June 21, 2004

Budd Terrace getting a $5M renovation


By Cindy Sanders

Emory Healthcare's 250-bed Budd Terrace nursing home is undergoing a $5 million renovation project designed to improve resident rooms and many public areas.

"We plan to renovate each resident room and bathroom, common bath areas, day room, nurse's stations and the dining rooms on each resident floor," said Budd Terrace administrator Ray Hayes. "We are excited to be able to offer a new, modern place to live and work for our residents and staff."

The project is expected to cost slightly more than $5 million. The Wesley Woods Foundation donated $2.5 million, and the Robert W. Woodruff Foundation matched it with a $2.5 million grant. The total renovation, which began on May 14, is projected to take about 35 months.

"Facilities like Budd Terrace are more important now than ever," Hayes said. "The number of people in Georgia over age 65 is growing at nearly twice the rate of the younger population, and the 85-plus age group is growing at nearly three times the rate of those under 65."

"We are very grateful to Ms. Lillian Darden and the Wesley Woods Foundation, along with the Robert W. Woodruff Foundation, for their generous donations to Budd Terrace," said Peter Basler, chief operating officer for Wesley Woods and the Center for Rehabilitation Medicine. "We are excited to start the project and look forward to its completion, when we will have not only one of the best nursing homes in the country but one of the most beautiful."

Since 1972, Budd Terrace and its staff have provided thousands of seniors and individuals in need of special care with a comfortable and nurturing home. Much of its success is due to Budd Terrace's commitment to helping people age in healthy, affordable and ethical ways.

"As residents age," Hayes said, "Budd Terrace accommodates their needs by offering skilled nursing care while continuing to attend to residents' physical, spiritual and social needs, including special care for residents with Alzheimer's and other neurological diseases."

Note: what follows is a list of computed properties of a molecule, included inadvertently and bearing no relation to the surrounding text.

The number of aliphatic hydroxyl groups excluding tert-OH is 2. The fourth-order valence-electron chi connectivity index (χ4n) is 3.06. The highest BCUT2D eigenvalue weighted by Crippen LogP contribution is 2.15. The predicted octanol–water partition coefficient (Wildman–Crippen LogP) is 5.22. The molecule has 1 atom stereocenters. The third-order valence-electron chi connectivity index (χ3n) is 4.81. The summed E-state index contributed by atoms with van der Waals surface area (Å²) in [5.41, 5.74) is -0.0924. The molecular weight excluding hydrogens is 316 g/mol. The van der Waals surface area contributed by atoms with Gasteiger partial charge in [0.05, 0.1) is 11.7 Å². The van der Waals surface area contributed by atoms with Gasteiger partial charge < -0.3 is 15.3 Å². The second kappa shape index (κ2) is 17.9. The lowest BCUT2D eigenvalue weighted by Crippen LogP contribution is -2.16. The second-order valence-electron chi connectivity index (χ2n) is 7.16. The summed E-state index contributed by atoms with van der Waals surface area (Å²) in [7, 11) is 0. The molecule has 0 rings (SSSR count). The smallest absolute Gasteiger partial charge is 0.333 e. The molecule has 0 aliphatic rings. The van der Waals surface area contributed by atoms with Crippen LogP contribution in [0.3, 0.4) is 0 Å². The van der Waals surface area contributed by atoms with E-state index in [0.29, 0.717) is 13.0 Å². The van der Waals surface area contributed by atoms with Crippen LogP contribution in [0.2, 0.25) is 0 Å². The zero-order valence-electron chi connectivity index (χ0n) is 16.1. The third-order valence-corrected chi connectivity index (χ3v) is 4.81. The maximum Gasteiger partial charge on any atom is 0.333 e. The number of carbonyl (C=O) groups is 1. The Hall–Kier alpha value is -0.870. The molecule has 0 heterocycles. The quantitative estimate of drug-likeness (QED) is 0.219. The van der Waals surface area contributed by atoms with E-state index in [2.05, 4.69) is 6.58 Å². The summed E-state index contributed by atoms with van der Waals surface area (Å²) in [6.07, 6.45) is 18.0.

In addition to ongoing medical management provided by Emory's board-certified geriatricians, physician's assistants, nurse practitioners and nursing staff, residents are cared for on many levels through the family support groups, personalized spiritual programs and 24-hour availability of pastoral care.

In addition to nursing home care, Budd Terrace opened a 26-bed sub-acute care unit for patients who need skilled nursing care on a temporary basis. Patients, typically on Medicare, are admitted to the sub-acute unit directly from traditional hospitals. These patients are being treated for a variety of ailments, including neurological, orthopaedic, cardiac, respiratory and general debilities associated with recent surgery or illness. The average length of stay is 23.4 days, and patients are generally discharged to their home or an assisted living center. The unit, which opened in August 2003, is expected to expand to 48 beds over the next two years.

 "The sub-acute care unit is an important addition," Hayes said. "It decreases the time patients have to stay in a hospital, and it offers a clinical transition to their home."